The majority in the present Assembly is mainly composedofManuscript image of reckless adventurers with small stake in the Colony and in too many instances wanting in personal respectability—some notoriously insolvent.
Their avowed object is to drive matters to extremity—to abolish property qualification in Members—to extend and lower the franchise, and thus obtain responsible or party Government with paid Representatives. Some go so far as to advocate Members and voters sitting and voting without having taken the oath of allegiance.
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If these Measures were carried the large American element and influence here would render Government on constitutional or British principles no longer possible. Characterless adventurers would be encouraged to the total exclusion of the few respectable persons who now offer themselves as Representatives.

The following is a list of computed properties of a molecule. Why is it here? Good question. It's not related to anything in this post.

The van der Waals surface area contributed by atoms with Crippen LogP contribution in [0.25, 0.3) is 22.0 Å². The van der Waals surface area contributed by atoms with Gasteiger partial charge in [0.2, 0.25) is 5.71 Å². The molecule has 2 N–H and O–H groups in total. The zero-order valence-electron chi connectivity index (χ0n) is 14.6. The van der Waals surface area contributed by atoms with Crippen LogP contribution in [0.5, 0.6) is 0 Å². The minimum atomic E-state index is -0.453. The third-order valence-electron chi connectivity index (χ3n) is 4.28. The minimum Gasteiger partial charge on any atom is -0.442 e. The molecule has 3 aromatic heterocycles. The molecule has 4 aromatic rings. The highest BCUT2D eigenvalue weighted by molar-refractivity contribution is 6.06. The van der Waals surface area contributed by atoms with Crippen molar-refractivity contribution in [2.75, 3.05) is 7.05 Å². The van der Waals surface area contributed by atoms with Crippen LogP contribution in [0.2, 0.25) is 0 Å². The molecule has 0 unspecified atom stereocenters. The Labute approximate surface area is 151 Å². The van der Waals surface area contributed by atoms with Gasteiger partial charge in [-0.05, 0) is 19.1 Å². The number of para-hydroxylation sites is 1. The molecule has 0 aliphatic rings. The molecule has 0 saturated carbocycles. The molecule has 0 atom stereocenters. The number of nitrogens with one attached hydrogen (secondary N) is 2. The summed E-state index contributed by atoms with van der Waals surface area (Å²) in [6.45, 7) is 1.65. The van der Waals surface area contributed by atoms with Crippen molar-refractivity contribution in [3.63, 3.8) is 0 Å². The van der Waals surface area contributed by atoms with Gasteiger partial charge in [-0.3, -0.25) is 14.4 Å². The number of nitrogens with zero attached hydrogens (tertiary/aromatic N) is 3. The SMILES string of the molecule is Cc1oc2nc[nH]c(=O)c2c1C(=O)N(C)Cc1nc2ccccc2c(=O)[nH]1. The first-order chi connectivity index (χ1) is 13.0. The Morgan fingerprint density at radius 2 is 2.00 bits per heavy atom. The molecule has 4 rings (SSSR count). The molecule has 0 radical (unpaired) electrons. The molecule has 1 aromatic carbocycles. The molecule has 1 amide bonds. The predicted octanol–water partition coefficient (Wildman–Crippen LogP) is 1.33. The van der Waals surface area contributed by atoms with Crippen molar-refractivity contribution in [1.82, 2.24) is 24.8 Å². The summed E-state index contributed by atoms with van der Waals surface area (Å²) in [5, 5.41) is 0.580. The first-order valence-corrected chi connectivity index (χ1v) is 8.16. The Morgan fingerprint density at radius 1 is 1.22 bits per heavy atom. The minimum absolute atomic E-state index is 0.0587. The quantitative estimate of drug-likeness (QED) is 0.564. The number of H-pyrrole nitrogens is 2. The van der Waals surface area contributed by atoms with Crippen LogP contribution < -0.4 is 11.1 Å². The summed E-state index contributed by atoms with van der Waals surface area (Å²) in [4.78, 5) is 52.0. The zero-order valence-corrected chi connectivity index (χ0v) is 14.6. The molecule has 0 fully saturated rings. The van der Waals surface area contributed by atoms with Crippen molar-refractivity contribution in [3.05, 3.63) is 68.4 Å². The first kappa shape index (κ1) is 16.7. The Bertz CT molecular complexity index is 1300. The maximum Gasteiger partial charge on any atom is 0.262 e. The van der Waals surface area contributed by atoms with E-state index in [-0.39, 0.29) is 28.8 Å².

It must be borne in mind that this Colony started with Representative Institutions without any of that experience or solid foundation usually laid in a Crown Colony—without the controlofManuscript image of its Crown Lands, and without a Civil List. Hence the continual wrangling over the public establishments which are provided for by annual vote when the salaries of public officers are discussed rather with reference to the interests of individuals than those of the public.